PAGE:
Posts tagged with: Barry Bonds

MLB News and Notes: Tejada, Bonds and Pedro

It turns out that Miguel Tejada has no hard feelings towards the Baltimore Orioles after being traded last winter right before he was outed in the Mitchell Report.  I wonder if the feeling is mutual, afterall, he caused quite a bit of problems for Rafael Palmeiro with that “B12” supplement he gave him.  Oh Miggy, always so positive:

“I’m a free agent this year. You never know. I might come back.”

If you be honest about your age Miggy, and tell the truth to Congress, you might be welcome back.

Barry Bonds still wants to play baseball.  His agent Jeff Borris is planning on contacting 30 MLB teams to field his client’s interest in returning to the game.  Borris is still pushing that collusion angle judging from this quote from USA Today:

“Major League Baseball was successful in conspiring in keeping Barry out of uniform in 2008. Unless they have a change of heart, or see an error in their ways, I seriously doubt that clubs will give him the opportunity to play this year.”

Word from MLB TradeRumors is that the St. Louis Cardinals may explore the possibility of siging Pedro Martinez and using him in the closer role!  Pedro’s right shoulder has deterorated over the last few seasons, but he may have enough left in the tank to throw an inning every other day.

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Bobby Abreu Close To Joining The Angels

According to the good folks at MLB Trade Rumors Bobby Abreu has reached a preliminary agreement with the Anaheim Angels.  The deal is reportedly for one-year and worth $5MM with some incentives.  Abreu made $16MM last season while playing with the New York Yankees.

Abreu will turn 35 next month.  Despite showing some decline in his power numbers he has had six straight seasons of at least 100 RBI and at least 22 stolen bases.  This past season Abreu joined Rickey Henderson and Barry Bonds as the only players to hit at least 200 homers and steal 300 bases and manage to get on base at a clip of .400.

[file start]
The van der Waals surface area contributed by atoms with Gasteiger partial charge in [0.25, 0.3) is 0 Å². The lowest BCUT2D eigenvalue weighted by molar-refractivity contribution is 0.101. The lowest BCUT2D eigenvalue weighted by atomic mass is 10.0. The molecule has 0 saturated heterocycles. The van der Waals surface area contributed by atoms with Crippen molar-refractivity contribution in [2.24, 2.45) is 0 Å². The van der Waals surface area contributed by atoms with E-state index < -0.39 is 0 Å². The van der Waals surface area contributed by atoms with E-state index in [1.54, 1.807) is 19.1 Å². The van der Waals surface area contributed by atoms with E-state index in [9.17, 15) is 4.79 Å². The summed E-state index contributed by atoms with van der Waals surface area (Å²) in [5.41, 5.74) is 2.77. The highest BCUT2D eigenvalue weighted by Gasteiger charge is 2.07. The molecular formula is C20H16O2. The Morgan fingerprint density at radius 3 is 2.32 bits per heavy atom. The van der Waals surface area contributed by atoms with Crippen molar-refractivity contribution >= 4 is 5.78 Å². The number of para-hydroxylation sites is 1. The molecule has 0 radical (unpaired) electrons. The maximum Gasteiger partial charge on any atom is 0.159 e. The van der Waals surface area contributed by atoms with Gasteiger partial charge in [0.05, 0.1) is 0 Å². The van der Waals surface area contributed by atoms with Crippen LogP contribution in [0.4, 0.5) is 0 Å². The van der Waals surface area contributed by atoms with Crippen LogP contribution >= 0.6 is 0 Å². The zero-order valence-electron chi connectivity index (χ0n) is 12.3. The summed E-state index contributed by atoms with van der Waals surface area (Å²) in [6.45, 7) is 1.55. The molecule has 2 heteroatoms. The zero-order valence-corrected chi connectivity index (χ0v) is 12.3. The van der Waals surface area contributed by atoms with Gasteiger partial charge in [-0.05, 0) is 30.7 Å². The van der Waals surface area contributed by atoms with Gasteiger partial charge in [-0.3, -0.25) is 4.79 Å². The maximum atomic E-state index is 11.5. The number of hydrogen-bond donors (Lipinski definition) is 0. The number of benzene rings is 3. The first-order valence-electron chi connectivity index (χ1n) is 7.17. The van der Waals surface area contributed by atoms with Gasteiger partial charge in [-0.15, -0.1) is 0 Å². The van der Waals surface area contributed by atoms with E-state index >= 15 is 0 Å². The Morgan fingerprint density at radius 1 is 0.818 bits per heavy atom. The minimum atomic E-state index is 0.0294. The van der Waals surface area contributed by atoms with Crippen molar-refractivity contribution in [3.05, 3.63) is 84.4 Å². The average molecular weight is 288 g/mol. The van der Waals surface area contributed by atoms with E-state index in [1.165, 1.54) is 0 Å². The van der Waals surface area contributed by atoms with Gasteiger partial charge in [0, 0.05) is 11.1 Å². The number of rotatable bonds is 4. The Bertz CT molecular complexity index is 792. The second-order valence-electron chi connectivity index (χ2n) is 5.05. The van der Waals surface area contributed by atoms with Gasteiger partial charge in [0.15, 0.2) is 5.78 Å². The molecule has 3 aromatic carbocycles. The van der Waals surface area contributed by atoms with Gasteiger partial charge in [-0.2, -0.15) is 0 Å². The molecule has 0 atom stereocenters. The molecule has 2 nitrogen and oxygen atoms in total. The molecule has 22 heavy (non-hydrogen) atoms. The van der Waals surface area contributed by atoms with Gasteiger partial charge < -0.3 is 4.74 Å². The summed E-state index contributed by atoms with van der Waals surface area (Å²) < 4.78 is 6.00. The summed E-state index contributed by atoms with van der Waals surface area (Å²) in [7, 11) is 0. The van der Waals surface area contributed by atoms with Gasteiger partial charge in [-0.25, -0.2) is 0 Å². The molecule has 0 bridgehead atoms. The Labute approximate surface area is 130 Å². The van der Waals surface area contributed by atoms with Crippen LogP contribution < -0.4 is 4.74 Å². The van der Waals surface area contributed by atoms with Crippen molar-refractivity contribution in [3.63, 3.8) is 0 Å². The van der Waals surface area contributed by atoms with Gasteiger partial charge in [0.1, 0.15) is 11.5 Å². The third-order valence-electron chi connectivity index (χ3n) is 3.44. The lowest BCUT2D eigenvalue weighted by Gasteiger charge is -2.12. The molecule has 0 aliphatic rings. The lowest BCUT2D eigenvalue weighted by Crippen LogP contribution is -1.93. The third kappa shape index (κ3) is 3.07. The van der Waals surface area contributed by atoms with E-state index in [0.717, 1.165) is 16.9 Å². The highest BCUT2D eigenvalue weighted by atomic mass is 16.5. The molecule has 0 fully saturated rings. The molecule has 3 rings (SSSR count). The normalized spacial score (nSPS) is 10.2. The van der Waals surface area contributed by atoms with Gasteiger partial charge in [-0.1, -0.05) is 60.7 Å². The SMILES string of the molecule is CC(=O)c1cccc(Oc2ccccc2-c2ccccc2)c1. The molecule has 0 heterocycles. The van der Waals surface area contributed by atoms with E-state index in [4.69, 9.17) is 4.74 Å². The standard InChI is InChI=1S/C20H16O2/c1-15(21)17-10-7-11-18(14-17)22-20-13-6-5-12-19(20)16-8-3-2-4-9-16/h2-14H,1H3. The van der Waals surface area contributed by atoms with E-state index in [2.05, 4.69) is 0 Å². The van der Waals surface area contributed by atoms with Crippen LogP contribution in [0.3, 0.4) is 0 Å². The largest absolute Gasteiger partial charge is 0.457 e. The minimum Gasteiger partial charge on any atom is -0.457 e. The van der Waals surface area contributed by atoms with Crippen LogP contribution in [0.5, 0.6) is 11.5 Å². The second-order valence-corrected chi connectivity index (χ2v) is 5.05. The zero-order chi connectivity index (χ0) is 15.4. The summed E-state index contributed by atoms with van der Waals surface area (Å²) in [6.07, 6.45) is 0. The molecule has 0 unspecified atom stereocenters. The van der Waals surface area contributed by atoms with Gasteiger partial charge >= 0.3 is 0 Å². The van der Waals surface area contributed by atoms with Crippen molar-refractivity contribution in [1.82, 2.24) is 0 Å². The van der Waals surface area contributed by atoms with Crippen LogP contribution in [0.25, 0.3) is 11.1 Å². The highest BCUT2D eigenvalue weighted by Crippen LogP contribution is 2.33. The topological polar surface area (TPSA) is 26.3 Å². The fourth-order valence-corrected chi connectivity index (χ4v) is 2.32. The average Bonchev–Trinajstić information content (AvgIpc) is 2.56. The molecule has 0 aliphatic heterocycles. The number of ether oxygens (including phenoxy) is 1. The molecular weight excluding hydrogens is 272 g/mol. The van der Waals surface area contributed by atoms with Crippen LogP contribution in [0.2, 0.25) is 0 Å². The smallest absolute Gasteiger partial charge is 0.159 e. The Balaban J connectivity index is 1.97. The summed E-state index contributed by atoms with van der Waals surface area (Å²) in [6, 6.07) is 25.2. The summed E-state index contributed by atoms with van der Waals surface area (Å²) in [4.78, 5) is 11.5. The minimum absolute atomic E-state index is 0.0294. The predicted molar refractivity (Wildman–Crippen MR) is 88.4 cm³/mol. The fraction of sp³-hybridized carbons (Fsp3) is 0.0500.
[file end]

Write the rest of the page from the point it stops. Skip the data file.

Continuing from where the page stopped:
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Bonds’ Dirty Urine, Clemens’ Tainted DNA

Sometimes I just wish it would just go away, but seeing as most teams are still treading cautiously this off-season, I’m left with little choice but to report on players accused of juicing.  Who am I kidding, I love this shit.

According to a report from The New York Times, one of Barry Bonds‘ 2003 urine samples was retested by federal authorities and it was positive for “performance enhancing drugs”.  Apparently, the sample was originally tested by MLB and was not positive under their program, but this time around it tested positive.  I bet Barry’s defense team is going to have a field-day with this at his perjury trial.  Positive or not, I’m sure Barry was still taking the drugs “unknowingly”.

Just plead gamma poisoning!

From the twisted basement of Brian McNamee comes dirty needles tainted with the DNA of Roger Clemens that McNamee shot into Clemens’ ass.  According to a report that first surfaced in the Washington Post, tests have matched Clemens’ DNA to that of blood in a syringe that Brian McNamee claims to have used to inject “The Rocket” with steroids.  You can read all about on ESPN.

Clemens’ lawyer Rusty (Hard-On) Hardin was quick to dismiss the tests saying:

“It will still be evidence fabricated by McNamee, I would be dumbfounded if any responsible person ever found this to be reliable or credible evidence in any way.”

I don’t know Rusty, after reading this bit about Clemens having liniment rubbed on his nut-sack I placed a lot more faith in McNamee’s accounts of dealing with Roger’s backdoor.

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Jeff Kent Calls It a Career

There’s a lot of things you could say about Jeff Kent:  bad teammate, nice stache, a better Pippen than a Jordan, and a lock for the Hall of Fame.  The Los Angeles Dodgers’ second baseman is walking away from baseball at the age of 40 and after 17 seasons.

If you take a close look at Kent’s batting statistics at baseball-reference.com, you’ll notice how similar his career numbers are to those of some pretty big names.  The only other 2B (although there are 5 guys who spent time at Catcher) with totals reasonably close to Kent’s is Ryne Sandberg, and he has already gone to Cooperstown.

Kent holds the all-time record for home runs by a second baseman with 351, Sandberg finished with 277.  Kent’s career .290 average isn’t exactly eye-popping, but it’s very respectable.  He was the winner of the 2000 National League MVP award with the San Francisco Giants, and was an All-Star 5-times.

Unlike Jim Rice (whose case for the Hall is questionable at best), Jeff Kent will likely have the support of the media.  Kent was probably never accused of being well-liked in the clubhouse, but he might get the call to the hall before someone whose shadow he never liked standing in: Barry Bonds.